Social Justice

The role of the Social Justice Committee (SJC) is to:

  1. Regularly inform the Fellowship of issues of social justice that need immediate attention, particularly local actions and develop and make visible social justice programs in our congregation and community.
  2. The Committee will identify for the Fellowship, on an annual basis, the coming year’s major issues for study and action in the areas of social justice
  3. Serve as the primary contact for social justice efforts between the Fellowship and other agencies or groups.  By consensus, the Social Justice Committee may speak or act in support of a social justice issue in the name of  “The Social Justice ?Committee of the Oberlin Unitarian Universalist Fellowship.”

The SCJ acts to promote social justice activities, hoping to involve most of the congregation in one way or another to support important community efforts. The Social Justice Committee currently focuses their efforts in these areas:

  1. Environmental concerns.
  2. Social concerns that may include:
  • Immigration
  • Equity in Racial & Criminal Justice
  • LGBTQQIA rights
  • Action to ease homelessness through such groups as Neighborhood Alliance of Lorain County
  • Reproductive and healthcare freedom
  • Human trafficking

CAUSES OF THE MONTH

Each month the Fellowship donates offertory money to a worthy cause which we call Causes of the Month. These causes are chosen from a list provided by the congregation who then vote on them. The top 9 are then selected by the Congregation. We have 4 permanent causes. They are the Minister’s Discretionary Fund whose monies are used to support members in need. The Unitarian Universalist Emergency Management Fund whose monies are sent to support families in need following a natural disaster. The Guest At Your Table program which is a Unitarian Universalist Service Committee program that uses monies in support of refugee and immigrant families. And Oberlin Community Services Helping Hands which provides support specifically during the holiday season to families in need.

Our other causes include:

Let’s Get Real – The only centralized Lorain Co. alcohol and drug counseling resource center. Their mission is to provide information, education, and recovery assistance to family and loved ones in their journey from addiction to recovery.

 El Centro – Focuses on meeting basic human needs, improving physical and mental health, and providing community development as Lorain County’s only bilingual social service agency. Donations support its food pantry, create access to mental health services, offer summer workshops for low-income youth, offer citizenship exam classes, and much more.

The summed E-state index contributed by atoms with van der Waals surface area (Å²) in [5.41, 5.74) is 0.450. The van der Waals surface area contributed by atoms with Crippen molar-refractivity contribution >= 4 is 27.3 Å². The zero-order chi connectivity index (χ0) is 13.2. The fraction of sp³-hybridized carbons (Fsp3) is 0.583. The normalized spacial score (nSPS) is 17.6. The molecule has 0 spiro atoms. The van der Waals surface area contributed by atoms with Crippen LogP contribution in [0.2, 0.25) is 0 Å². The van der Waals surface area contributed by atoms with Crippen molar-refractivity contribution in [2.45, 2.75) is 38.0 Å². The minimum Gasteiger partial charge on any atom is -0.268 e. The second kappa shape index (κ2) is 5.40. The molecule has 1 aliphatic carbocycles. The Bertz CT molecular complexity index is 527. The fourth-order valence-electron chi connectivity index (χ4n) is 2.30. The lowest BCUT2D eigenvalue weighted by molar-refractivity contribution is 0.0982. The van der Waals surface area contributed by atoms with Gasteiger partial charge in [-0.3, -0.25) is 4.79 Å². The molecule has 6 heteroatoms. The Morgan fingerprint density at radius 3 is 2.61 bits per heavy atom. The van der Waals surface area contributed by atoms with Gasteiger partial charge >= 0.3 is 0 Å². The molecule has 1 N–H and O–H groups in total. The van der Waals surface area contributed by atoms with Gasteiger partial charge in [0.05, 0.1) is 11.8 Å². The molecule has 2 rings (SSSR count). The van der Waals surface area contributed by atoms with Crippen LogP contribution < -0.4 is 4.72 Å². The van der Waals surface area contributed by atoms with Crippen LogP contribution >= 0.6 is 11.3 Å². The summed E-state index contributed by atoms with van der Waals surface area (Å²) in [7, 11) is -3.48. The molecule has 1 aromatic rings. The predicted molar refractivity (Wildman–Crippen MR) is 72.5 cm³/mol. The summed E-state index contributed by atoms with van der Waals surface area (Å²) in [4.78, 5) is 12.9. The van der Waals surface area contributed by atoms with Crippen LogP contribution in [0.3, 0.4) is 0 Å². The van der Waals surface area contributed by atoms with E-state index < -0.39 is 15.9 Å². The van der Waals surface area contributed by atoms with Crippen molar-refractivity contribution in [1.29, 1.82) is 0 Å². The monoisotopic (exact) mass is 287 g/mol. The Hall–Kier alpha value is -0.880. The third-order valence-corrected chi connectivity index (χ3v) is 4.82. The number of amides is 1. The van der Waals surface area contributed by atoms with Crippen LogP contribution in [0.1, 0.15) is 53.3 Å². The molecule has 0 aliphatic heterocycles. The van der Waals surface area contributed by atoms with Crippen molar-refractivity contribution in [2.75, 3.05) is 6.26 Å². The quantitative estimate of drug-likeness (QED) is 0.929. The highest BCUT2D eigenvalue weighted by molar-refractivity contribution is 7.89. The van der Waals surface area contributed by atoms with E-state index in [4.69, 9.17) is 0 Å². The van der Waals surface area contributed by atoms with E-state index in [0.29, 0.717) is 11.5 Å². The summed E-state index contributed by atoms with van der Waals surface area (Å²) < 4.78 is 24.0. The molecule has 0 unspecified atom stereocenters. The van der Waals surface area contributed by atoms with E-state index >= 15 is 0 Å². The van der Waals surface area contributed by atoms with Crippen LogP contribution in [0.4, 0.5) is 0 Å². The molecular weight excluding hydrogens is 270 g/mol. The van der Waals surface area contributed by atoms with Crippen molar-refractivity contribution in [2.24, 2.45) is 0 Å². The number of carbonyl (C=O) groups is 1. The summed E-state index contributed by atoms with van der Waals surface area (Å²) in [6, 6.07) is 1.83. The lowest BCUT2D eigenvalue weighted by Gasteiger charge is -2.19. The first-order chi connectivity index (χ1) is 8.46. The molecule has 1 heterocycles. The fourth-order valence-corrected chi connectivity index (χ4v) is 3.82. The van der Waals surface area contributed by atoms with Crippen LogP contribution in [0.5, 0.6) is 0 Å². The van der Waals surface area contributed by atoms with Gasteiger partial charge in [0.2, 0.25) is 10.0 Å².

Family Planning Service of Lorain County – Offers affordable reproductive health care to both men and women and their families at medical offices in Elyria and Lorain and provides health education programs on request.

Genesis House – Provides temporary safety, shelter, food, aid and support to the victims of domestic violence and their children in Lorain County.

The Haven Center of Neighborhood Alliance – Provides shelter, hospitality, meals and comprehensive support services to families without homes. Provides homeless men and women in Lorain County with beds, meals and support, including referrals for work, vocational rehab programs, and help in applying for affordable housing.

Lorain County Free Clinic – Provides comprehensive health care at low or no cost to the uninsured.

 Lorain County LGBTQ+ & Allies Community Task Force – Collaborates with community partners to facilitate access to local and regional services and engages the community at large to support Lorain County’s LGBTQ+ community. The Task Force was organized in early 2017 to identify the unmet needs of community members.

 Lorain County Rape Crisis (a service of the Nord Center) – Provides free and confidential support and advocacy 24/7 to men and women of all ages in Lorain County who are survivors of all forms of sexual assault.

 Oberlin Weekday Community Meals – Serves a free hot meal to anyone in need Monday through Friday, feeding an average 25–30 people each evening, with numbers higher toward the end of the month when other supports, such as food stamps, run out.